Will Gray

  • How will V6 engine format change F1?

    Formula One voted last week to move to smaller turbo powered engines from 2014 - but how will the new designs change the cars and will it make the sport more attractive for manufacturers again?

    Turbo engines were banned in F1 in 1989 and since then a number of differently sized normally aspirated units have been run, first a 3.5-litre, then 3-litre and, since 2006, the standard 2.4-litre V8 design used currently by all engine manufacturers.

    The fixed engine format has proved to be a cost-effective solution, with limited development allowed year on year, and a move to a new formula will come

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  • Gray Matter: Would Hamilton gain by moving?

    One brief chat in the Montreal paddock
    has set tongues wagging about Lewis Hamilton's future in Formula One, but could
    he seriously leave McLaren and what has he got to gain?

    The names Hamilton and McLaren have been
    connected ever since Hamilton, as a cheeky youngster, famously told team boss
    Ron Dennis he wanted to race for the team. That was when he was 10. Three years
    later, he was signed to their young driver programme and the rest is history.

    A meeting with Red Bull boss Christian
    Horner last weekend was taken as an indicator of the level of Hamilton's
    apparent unrest at McLaren - but

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  • Gray Matter: Is F1 too perfect?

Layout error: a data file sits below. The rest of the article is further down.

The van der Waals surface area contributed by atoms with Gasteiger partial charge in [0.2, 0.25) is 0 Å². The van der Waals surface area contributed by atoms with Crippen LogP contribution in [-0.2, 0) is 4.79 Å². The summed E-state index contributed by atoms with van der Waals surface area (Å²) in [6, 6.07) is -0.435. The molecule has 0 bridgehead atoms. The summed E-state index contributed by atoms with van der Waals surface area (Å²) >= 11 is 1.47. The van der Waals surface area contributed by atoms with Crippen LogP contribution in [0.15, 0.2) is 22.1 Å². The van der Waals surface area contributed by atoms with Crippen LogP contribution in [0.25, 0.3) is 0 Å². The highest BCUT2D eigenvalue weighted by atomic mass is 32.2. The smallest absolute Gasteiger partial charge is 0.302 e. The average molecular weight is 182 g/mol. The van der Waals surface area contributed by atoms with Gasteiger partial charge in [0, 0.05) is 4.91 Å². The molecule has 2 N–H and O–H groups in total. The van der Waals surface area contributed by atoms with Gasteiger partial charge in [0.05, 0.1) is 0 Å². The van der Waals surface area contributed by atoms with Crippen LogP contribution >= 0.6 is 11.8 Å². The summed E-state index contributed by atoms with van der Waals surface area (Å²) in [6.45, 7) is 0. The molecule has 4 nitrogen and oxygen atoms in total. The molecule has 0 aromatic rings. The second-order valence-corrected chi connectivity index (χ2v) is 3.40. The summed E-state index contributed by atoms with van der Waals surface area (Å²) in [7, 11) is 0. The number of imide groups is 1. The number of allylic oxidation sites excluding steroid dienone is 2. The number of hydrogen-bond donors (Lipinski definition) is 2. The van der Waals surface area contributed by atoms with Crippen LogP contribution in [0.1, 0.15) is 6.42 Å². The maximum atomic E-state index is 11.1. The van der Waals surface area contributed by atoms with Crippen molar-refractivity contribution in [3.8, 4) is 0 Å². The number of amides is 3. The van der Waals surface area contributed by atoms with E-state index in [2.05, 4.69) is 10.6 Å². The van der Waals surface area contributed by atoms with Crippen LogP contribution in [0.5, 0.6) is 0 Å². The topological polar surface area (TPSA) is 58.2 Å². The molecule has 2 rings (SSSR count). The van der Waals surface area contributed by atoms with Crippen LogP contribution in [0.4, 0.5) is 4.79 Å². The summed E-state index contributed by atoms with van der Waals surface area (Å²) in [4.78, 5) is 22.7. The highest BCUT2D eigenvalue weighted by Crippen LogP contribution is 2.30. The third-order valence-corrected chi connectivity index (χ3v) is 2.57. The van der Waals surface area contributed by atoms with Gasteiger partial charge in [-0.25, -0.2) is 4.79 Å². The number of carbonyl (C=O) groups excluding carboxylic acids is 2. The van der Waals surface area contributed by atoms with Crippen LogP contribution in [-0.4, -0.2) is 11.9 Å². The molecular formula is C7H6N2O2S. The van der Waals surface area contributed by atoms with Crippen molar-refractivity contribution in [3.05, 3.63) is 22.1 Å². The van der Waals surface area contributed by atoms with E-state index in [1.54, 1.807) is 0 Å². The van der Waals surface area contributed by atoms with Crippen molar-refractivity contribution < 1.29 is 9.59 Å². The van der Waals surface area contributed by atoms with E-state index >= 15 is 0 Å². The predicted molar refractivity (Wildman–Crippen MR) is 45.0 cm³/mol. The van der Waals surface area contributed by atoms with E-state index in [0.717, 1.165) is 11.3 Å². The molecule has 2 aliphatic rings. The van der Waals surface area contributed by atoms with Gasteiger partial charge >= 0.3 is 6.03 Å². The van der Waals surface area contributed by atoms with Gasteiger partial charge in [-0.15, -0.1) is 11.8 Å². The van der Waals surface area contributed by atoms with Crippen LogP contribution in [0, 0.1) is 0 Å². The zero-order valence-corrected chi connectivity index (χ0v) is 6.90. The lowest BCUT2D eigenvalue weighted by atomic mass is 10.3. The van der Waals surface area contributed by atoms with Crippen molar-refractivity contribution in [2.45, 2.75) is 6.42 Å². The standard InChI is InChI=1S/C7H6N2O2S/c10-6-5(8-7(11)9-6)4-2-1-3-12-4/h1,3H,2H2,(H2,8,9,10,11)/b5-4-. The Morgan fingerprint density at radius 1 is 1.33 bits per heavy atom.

Last weekend's race at Valencia saw every one of the cars
    that started the race reach the finish - but is this impressive display of
    technical perfection really a good thing for F1?

    It was only the fourth time in the history of F1 that the
    entire grid has made it to the finish, and with 24 drivers seeing the chequered
    flag it was the highest number of cars to ever complete an F1 race - giving HRT
    driver Narain Karthikeyan the dubious honour of being the only F1 driver ever
    placed 24th.

    The previous finishing record of 23 had been set just
    five races earlier, in China this year, with Jaime

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  • Tech Talk: Is Ferrari back on track?

    Ferrari came out of the European Grand Prix at Valencia
    looking like the team now closest to challenging Red Bull Racing - but what's
    been going on at Maranello and are things now back on track?

    When Ferrari launched their F150, as it was called back
    in January, the car immediately looked on the pace. Since then, however, the subsequent
    name clash comparison with a Ford truck appeared apt as its pace fell off compared
    to its rivals and the men and women at Maranello were forced to do some serious
    re-planning to save their season once again.

    The dominance of Red Bull, coupled with the

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  • All-time Monaco greats

    Formula One hit the glittering streets of Monaco this week
    with tyre degradation expected to create a thrill-filled race - but what
    all-time classics does this year's event have to live up to?

    Known as Formula One's jewel in the crown, Monaco is as much
    about the glitz and glamour as it is about the racing.

    Its twisty harbour-side streets make it one of the most
    unlikely locations to host a Grand Prix and F1 boss Bernie Ecclestone has
    admitted that if it were tabled as a potential new venue now it would not be
    given a second look.

    The racing is usually somewhat predictable. Some 65 per cent